Friday, August 17, 2012

Mound Hill Cemetery Revisited

I was up on Tuesday morning before dawn and ate breakfast, cleaned my little farm apartment and loaded up the car with everything I needed to bring home. I left early and opted to take the Port Kent Road out of Nicholville instead of Route 458 out of Hopkinton. It would be slower, but I'd see some different Adirondack scenery. I hadn't gotten far, however, when I decided to pull off the road and up into the Mound Hill Cemetery:

The newer gravestones here are often planted with colorful flowers and covered with mementos of various types, often quite touching. This one had Day Lilies, Geraniums, an angel, a trophy, a baseball cap and a teddy bear with angel wings:

More figurines, more flowers (both real and artificial) and a small conifer. But what I really liked was the idea of the gravestone being a bench. What a lovely idea:

More Day Lilies, another conifer and a figure of a puppy in a baseball cap. You know that I have a soft spot for dog lovers and always wonder, when I see such mementos, what became of the pets the deceased left behind:

I was walking around looking at gravestones when I saw my two Papillons jumping and acting a if they were worrying some unfortunate animal at a nearby grave site. They didn't stop when I hollered at them so I trotted over to see what was going on. When I got there, the only animal I saw was this cow planter. Could that have caused the commotion? I guess I'll never know for sure:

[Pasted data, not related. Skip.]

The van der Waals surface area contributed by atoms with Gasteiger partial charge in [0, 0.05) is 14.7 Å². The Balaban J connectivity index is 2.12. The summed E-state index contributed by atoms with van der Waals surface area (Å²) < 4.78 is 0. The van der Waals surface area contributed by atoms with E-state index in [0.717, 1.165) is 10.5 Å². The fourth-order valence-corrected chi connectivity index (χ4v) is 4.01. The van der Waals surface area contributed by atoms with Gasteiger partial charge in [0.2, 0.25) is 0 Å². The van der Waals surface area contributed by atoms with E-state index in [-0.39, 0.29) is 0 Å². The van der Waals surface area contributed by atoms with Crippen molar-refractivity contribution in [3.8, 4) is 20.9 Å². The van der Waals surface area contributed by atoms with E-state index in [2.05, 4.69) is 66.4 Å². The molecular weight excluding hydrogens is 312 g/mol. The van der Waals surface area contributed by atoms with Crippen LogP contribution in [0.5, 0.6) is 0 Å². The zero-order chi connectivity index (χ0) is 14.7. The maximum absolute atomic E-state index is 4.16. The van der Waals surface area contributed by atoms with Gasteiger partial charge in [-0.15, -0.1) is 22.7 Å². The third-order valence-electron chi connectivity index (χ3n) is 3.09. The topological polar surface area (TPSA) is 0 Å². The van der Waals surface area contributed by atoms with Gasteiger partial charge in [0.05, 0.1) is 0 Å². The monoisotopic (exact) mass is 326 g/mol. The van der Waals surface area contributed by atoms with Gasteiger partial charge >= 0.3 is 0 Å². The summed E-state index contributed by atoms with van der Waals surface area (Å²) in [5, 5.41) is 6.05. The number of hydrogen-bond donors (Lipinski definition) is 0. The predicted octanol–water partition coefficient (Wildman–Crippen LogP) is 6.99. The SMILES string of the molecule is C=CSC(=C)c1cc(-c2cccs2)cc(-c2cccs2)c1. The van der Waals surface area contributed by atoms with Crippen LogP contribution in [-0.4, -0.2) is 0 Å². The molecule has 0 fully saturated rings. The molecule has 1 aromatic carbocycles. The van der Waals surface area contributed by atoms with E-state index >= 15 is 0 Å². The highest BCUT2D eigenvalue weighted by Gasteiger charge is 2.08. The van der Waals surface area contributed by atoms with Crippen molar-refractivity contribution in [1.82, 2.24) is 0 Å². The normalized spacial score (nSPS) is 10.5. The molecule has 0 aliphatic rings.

More colorful flowers, more figurines and a photo:

I called the dogs back to the car and drove to the older portion of the cemetery:

Jerusha Doud, died in 1847 at the age of only 33:

A very sad gravestone marking the death of two children. Hector was 16 years old and died in 1832. An infant son, unnamed, died in 1833:

Sabra Russell died in 1843 and had a weeping willow on her gravestone:

Silas W. Sheldon, a military man, died in June of 1862 when the Civil War was raging. Perhaps he died in battle. I found it touching that someone still decorates his grave site, honoring him as a veteran:

Amanda Ellithorp, aged 32, died in 1836:

Katie Squier, aged 35, died in 1870. Life was hard back then and many, especially women, died young. But there were also many old gravestones honoring folks who had lived into their 80s and 90s:

But I had a very long Journey ahead of me. The dogs were watching me anxiously from the car, so I returned to continue on our way back to Albany:

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